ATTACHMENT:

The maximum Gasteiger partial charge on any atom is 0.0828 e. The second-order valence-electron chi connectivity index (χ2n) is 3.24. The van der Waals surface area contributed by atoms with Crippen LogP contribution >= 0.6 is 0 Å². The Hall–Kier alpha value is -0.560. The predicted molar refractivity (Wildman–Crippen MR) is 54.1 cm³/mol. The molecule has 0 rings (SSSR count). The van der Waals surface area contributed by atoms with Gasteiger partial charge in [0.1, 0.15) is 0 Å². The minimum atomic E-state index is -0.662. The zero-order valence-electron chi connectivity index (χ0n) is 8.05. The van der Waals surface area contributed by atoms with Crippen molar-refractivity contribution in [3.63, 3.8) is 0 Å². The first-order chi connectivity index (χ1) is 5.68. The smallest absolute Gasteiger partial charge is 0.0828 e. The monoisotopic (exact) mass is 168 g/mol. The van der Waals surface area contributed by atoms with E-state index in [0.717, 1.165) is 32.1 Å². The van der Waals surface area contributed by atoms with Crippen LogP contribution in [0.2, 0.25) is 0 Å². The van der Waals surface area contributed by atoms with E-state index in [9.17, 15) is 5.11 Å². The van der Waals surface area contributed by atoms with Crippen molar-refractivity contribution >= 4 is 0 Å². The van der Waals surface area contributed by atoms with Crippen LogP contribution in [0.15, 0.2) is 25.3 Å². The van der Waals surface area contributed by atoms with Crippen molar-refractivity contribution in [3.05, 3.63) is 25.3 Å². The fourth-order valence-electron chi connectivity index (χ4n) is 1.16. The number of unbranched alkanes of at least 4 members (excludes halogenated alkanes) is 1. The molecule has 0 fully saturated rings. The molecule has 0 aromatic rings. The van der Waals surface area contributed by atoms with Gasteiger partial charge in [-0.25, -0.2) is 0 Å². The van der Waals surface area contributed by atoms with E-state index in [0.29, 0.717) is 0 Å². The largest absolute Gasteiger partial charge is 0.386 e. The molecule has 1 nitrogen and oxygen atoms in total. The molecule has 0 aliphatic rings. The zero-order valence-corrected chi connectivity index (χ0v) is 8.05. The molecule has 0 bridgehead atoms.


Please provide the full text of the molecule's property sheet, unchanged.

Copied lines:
The maximum Gasteiger partial charge on any atom is 0.0828 e. The second-order valence-electron chi connectivity index (χ2n) is 3.24. The van der Waals surface area contributed by atoms with Crippen LogP contribution >= 0.6 is 0 Å². The Hall–Kier alpha value is -0.560. The predicted molar refractivity (Wildman–Crippen MR) is 54.1 cm³/mol. The molecule has 0 rings (SSSR count). The van der Waals surface area contributed by atoms with Gasteiger partial charge in [0.1, 0.15) is 0 Å². The minimum atomic E-state index is -0.662. The zero-order valence-electron chi connectivity index (χ0n) is 8.05. The van der Waals surface area contributed by atoms with Crippen molar-refractivity contribution in [3.63, 3.8) is 0 Å². The first-order chi connectivity index (χ1) is 5.68. The smallest absolute Gasteiger partial charge is 0.0828 e. The monoisotopic (exact) mass is 168 g/mol. The van der Waals surface area contributed by atoms with E-state index in [0.717, 1.165) is 32.1 Å². The van der Waals surface area contributed by atoms with Crippen LogP contribution in [0.2, 0.25) is 0 Å². The van der Waals surface area contributed by atoms with E-state index in [9.17, 15) is 5.11 Å². The van der Waals surface area contributed by atoms with Crippen molar-refractivity contribution >= 4 is 0 Å². The van der Waals surface area contributed by atoms with Crippen LogP contribution in [0.15, 0.2) is 25.3 Å². The van der Waals surface area contributed by atoms with Crippen molar-refractivity contribution in [3.05, 3.63) is 25.3 Å². The fourth-order valence-electron chi connectivity index (χ4n) is 1.16. The number of unbranched alkanes of at least 4 members (excludes halogenated alkanes) is 1. The molecule has 0 fully saturated rings. The molecule has 0 aromatic rings. The van der Waals surface area contributed by atoms with Gasteiger partial charge in [-0.25, -0.2) is 0 Å². The van der Waals surface area contributed by atoms with E-state index in [0.29, 0.717) is 0 Å². The largest absolute Gasteiger partial charge is 0.386 e. The molecule has 1 nitrogen and oxygen atoms in total. The molecule has 0 aliphatic rings. The zero-order valence-corrected chi connectivity index (χ0v) is 8.05. The molecule has 0 bridgehead atoms.